Industrial Hemp Varietal Trial 2020

Hemp is in the air at HAREC with our program conducting two experiments that are well under way and flowering beginning to initiate.

Our hemp varietal trial aims to identify cultivars suitable for CBD oil production in this region and consists of 14 different varieties. We’ll be tracking parameters such as germination, plant shape and growth rate, environmental stress and pest pressure, time to flower and flower yield, and finally CBD yield.

This trial was made possible through a collaboration of private industry and the OSU Hemp Innovation Center. Thanks to our horticulture team for all of their hard work to ensure the success of this experiment with such a novel crop.

Initial flowering stage (8-20-20)
From L to R: Logan Clark, Alex Gregory, Tim Gould

Corn Planting

Scott and Logan establishing our corn trial for the 2020 season. This trial is an industry funded experiment to evaluate the yield of different varieties and seed treatments.

Organic Blueberries in the Columbia Basin

We have been berry busy.

The Organic Transitions Program (ORG), a branch of The United States Department of Agriculture National Institute of Food and Agriculture (USDA NIFA) recently awarded assistant professor Dr. Scott Lukas from the Hermiston Agricultural Research and Extension Center (HAREC) and a team of collaborating investigators at Oregon State University (OSU), Washington State University (WSU), and The USDA Agricultural Research Service (ARS) a three year grant to conduct trials designed to identify and optimize nutrient and pH management strategies most suitable for organic blueberry production east of the Cascades. These trials began Spring of 2020 and are being conducted throughout the PNW for a three-year period.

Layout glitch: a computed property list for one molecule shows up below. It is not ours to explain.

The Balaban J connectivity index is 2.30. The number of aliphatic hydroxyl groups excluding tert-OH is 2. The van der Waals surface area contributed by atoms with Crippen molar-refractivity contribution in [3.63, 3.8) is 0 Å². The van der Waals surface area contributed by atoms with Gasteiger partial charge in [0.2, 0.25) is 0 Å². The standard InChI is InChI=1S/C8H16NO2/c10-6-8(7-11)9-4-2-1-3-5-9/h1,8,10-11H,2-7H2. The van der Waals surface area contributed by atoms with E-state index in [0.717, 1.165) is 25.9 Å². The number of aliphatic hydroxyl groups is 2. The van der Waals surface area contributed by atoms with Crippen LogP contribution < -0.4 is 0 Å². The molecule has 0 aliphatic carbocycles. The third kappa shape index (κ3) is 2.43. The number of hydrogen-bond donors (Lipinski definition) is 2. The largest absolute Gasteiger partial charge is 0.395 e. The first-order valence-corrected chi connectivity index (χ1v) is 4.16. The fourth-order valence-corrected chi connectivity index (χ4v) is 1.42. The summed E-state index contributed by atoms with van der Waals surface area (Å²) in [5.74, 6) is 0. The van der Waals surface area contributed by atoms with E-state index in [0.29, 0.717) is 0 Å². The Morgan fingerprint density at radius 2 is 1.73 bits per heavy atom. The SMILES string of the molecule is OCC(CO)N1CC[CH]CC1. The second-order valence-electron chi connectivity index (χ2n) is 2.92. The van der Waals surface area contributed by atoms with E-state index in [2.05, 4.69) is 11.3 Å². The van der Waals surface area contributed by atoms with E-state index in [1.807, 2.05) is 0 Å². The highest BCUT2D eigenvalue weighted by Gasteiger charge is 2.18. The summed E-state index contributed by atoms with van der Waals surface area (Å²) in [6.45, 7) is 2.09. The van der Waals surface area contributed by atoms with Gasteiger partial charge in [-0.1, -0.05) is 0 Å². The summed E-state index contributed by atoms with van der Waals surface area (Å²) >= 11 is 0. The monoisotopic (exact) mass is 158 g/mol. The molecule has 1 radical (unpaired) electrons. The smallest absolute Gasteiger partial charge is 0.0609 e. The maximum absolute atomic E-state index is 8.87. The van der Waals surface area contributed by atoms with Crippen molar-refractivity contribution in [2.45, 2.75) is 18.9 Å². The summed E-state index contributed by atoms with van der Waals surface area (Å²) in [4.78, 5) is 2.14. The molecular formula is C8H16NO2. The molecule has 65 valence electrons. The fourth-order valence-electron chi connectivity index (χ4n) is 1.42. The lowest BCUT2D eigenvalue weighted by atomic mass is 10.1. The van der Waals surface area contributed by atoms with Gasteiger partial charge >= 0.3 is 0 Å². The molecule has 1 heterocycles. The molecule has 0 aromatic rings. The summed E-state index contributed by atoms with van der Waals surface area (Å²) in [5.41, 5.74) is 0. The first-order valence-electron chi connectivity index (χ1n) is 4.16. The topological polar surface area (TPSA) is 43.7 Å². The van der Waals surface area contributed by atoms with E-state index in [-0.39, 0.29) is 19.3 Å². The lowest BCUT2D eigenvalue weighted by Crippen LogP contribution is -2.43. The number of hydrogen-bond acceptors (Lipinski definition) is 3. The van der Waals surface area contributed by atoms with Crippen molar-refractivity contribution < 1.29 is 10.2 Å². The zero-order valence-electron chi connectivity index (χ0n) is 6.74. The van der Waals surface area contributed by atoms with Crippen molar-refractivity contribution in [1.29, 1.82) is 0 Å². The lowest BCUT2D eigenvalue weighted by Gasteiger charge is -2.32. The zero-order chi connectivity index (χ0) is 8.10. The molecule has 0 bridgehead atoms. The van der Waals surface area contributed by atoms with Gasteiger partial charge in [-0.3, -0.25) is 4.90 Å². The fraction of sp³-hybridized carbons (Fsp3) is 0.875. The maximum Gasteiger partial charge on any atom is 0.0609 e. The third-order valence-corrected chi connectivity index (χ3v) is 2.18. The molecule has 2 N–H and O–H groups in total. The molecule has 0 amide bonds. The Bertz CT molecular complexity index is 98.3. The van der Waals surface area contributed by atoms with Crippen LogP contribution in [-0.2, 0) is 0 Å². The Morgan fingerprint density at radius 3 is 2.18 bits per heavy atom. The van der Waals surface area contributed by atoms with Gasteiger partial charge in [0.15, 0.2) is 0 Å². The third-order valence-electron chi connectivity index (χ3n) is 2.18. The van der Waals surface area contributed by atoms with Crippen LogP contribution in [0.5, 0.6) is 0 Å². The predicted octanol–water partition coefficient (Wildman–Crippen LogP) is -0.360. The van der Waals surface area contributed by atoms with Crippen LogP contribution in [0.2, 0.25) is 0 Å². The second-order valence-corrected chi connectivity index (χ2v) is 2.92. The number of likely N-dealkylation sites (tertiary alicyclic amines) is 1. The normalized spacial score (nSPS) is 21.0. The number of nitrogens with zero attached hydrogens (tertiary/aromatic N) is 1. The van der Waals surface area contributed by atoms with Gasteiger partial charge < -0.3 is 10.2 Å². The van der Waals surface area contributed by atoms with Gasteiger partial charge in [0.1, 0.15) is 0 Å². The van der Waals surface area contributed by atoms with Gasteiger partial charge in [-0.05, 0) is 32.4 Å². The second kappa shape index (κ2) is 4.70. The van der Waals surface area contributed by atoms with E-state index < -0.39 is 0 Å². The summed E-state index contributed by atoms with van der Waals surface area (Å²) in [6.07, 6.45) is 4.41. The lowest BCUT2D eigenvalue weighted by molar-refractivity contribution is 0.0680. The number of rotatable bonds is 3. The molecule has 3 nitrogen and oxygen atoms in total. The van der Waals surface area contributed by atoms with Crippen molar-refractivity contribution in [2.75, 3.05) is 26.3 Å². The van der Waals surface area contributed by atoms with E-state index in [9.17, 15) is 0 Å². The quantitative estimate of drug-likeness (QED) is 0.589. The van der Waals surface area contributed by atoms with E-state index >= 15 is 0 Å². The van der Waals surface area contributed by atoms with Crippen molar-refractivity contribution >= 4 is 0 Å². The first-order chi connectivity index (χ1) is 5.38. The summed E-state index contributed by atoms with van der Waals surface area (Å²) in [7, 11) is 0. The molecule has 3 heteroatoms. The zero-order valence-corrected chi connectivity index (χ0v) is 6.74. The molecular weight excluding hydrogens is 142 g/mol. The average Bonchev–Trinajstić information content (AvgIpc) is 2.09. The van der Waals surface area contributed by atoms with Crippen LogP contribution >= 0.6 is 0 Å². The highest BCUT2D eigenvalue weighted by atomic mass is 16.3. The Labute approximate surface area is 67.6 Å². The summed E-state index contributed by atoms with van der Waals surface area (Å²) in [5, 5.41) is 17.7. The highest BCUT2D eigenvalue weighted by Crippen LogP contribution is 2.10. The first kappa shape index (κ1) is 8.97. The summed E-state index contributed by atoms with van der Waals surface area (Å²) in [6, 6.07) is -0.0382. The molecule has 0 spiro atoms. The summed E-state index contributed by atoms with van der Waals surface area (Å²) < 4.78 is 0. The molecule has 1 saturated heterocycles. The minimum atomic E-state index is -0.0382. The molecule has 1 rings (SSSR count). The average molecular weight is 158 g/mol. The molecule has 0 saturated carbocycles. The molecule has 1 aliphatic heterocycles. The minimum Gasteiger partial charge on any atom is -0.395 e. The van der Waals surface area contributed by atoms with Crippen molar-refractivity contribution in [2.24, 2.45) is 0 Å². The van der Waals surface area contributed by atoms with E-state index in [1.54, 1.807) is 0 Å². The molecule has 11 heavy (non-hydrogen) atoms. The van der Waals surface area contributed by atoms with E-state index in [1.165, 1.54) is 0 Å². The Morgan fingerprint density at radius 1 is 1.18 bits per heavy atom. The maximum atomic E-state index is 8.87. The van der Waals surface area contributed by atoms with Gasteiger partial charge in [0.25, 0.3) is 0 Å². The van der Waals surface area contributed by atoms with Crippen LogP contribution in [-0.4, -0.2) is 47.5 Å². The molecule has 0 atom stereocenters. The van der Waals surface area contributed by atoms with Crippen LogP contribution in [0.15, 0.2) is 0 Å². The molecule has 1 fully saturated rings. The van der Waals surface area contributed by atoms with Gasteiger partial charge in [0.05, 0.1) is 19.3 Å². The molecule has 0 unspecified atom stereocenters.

Project Objectives:

  1. Provide a long-term strategy for quickly reducing and maintaining soil pH for organic blueberry
  2. Determine if composted grape pomace, alone or with an acidifying agent, and surface-applied or incorporated, is a suitable organic matter amendment for organic blueberry. 
  3. Determine if biochar produced from prunings is suitable and cost effective for increasing organic matter by raising carbon content in organic blueberry fields. 
  4. Complete a cost-benefit analysis to determine the economic impacts and viability of investigated practices.
  5. Develop region-specific educational programs related to planting establishment and nutrient management, including the dissemination of project information and evaluation of impact.

More to come on this project throughout the season and upcoming years.

Hemp Harvest

Horticulture and Agronomy students collecting growth and biomass data for our hemp field trials.

Hemp planting

We initiated the first of three planting dates for industrial hemp at HAREC.  We will be evaluating biomass production and the effects of planting date, density and crop manipulation (pinching).  Finally, the spring weather allowed us to get seeds in the ground.  More to come.


Welcome to the website of the Oregon State University, Integrative Horticulture Program!

In our lab, we focus on providing research-based solutions to high value irrigated crops, with an emphasis on optimizing production system outputs while reducing negative environmental impacts. Research crops currently include onion, blueberry, grapes, hops, sweet corn, carrot, watermelon, peppers, tree fruits, beans, broccoli,  peas, almond and saffron.  New crop introduction are also being evaluated to determine suitability for regional production.